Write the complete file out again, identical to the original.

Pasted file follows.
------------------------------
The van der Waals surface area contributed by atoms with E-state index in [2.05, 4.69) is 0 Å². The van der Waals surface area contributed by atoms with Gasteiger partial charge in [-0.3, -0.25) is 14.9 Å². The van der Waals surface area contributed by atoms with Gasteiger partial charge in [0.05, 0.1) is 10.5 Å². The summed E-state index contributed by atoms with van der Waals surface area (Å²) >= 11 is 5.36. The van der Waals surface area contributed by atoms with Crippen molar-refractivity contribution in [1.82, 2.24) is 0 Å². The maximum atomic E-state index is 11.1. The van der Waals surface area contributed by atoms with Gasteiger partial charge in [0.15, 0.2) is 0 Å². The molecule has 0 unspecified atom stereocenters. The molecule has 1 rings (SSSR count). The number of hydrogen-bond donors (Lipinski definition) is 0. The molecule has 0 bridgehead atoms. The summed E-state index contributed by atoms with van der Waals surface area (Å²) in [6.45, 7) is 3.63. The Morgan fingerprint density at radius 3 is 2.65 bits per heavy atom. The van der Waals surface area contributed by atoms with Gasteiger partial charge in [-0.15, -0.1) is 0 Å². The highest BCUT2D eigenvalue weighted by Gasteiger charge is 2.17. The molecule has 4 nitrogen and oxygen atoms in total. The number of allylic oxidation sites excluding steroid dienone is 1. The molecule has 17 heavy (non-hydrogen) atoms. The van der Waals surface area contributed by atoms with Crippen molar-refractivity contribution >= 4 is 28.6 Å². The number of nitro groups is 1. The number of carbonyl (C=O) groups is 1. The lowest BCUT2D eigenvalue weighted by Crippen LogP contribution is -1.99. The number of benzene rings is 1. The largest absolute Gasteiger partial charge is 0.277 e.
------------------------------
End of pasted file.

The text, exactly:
The van der Waals surface area contributed by atoms with E-state index in [2.05, 4.69) is 0 Å². The van der Waals surface area contributed by atoms with Gasteiger partial charge in [-0.3, -0.25) is 14.9 Å². The van der Waals surface area contributed by atoms with Gasteiger partial charge in [0.05, 0.1) is 10.5 Å². The summed E-state index contributed by atoms with van der Waals surface area (Å²) >= 11 is 5.36. The van der Waals surface area contributed by atoms with Crippen molar-refractivity contribution in [1.82, 2.24) is 0 Å². The maximum atomic E-state index is 11.1. The van der Waals surface area contributed by atoms with Gasteiger partial charge in [0.15, 0.2) is 0 Å². The molecule has 0 unspecified atom stereocenters. The molecule has 1 rings (SSSR count). The number of hydrogen-bond donors (Lipinski definition) is 0. The molecule has 0 bridgehead atoms. The summed E-state index contributed by atoms with van der Waals surface area (Å²) in [6.45, 7) is 3.63. The Morgan fingerprint density at radius 3 is 2.65 bits per heavy atom. The van der Waals surface area contributed by atoms with Gasteiger partial charge in [-0.15, -0.1) is 0 Å². The highest BCUT2D eigenvalue weighted by Gasteiger charge is 2.17. The molecule has 4 nitrogen and oxygen atoms in total. The number of allylic oxidation sites excluding steroid dienone is 1. The molecule has 17 heavy (non-hydrogen) atoms. The van der Waals surface area contributed by atoms with Crippen molar-refractivity contribution >= 4 is 28.6 Å². The number of nitro groups is 1. The number of carbonyl (C=O) groups is 1. The lowest BCUT2D eigenvalue weighted by Crippen LogP contribution is -1.99. The number of benzene rings is 1. The largest absolute Gasteiger partial charge is 0.277 e.